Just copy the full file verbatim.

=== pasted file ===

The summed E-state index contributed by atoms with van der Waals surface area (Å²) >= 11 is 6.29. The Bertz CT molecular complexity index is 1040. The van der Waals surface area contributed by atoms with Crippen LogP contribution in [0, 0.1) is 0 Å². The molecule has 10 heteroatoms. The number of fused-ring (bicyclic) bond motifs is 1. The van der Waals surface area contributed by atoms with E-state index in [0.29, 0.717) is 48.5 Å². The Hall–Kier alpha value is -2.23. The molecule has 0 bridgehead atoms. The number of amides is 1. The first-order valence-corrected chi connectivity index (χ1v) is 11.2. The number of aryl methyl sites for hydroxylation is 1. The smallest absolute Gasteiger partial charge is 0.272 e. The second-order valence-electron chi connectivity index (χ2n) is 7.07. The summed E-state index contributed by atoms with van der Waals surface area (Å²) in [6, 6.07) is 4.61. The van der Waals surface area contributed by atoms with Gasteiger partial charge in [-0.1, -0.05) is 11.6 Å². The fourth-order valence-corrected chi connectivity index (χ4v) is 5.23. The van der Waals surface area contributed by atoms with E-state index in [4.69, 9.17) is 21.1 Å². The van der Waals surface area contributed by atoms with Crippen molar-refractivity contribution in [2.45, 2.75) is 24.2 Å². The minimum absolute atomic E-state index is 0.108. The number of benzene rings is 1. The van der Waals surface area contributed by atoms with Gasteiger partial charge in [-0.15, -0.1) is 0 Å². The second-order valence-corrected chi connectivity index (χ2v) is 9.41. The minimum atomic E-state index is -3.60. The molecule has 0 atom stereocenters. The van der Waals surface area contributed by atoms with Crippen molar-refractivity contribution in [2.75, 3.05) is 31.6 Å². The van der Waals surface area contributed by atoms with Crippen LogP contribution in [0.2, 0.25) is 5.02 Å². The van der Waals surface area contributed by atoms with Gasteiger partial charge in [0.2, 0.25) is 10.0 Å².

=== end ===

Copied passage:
The summed E-state index contributed by atoms with van der Waals surface area (Å²) >= 11 is 6.29. The Bertz CT molecular complexity index is 1040. The van der Waals surface area contributed by atoms with Crippen LogP contribution in [0, 0.1) is 0 Å². The molecule has 10 heteroatoms. The number of fused-ring (bicyclic) bond motifs is 1. The van der Waals surface area contributed by atoms with E-state index in [0.29, 0.717) is 48.5 Å². The Hall–Kier alpha value is -2.23. The molecule has 0 bridgehead atoms. The number of amides is 1. The first-order valence-corrected chi connectivity index (χ1v) is 11.2. The number of aryl methyl sites for hydroxylation is 1. The smallest absolute Gasteiger partial charge is 0.272 e. The second-order valence-electron chi connectivity index (χ2n) is 7.07. The summed E-state index contributed by atoms with van der Waals surface area (Å²) in [6, 6.07) is 4.61. The van der Waals surface area contributed by atoms with Gasteiger partial charge in [-0.1, -0.05) is 11.6 Å². The fourth-order valence-corrected chi connectivity index (χ4v) is 5.23. The van der Waals surface area contributed by atoms with E-state index in [4.69, 9.17) is 21.1 Å². The van der Waals surface area contributed by atoms with Crippen molar-refractivity contribution in [2.45, 2.75) is 24.2 Å². The minimum absolute atomic E-state index is 0.108. The number of benzene rings is 1. The van der Waals surface area contributed by atoms with Gasteiger partial charge in [-0.15, -0.1) is 0 Å². The second-order valence-corrected chi connectivity index (χ2v) is 9.41. The minimum atomic E-state index is -3.60. The molecule has 0 atom stereocenters. The van der Waals surface area contributed by atoms with Crippen molar-refractivity contribution in [2.75, 3.05) is 31.6 Å². The van der Waals surface area contributed by atoms with Crippen LogP contribution in [0.2, 0.25) is 5.02 Å². The van der Waals surface area contributed by atoms with Gasteiger partial charge in [0.2, 0.25) is 10.0 Å².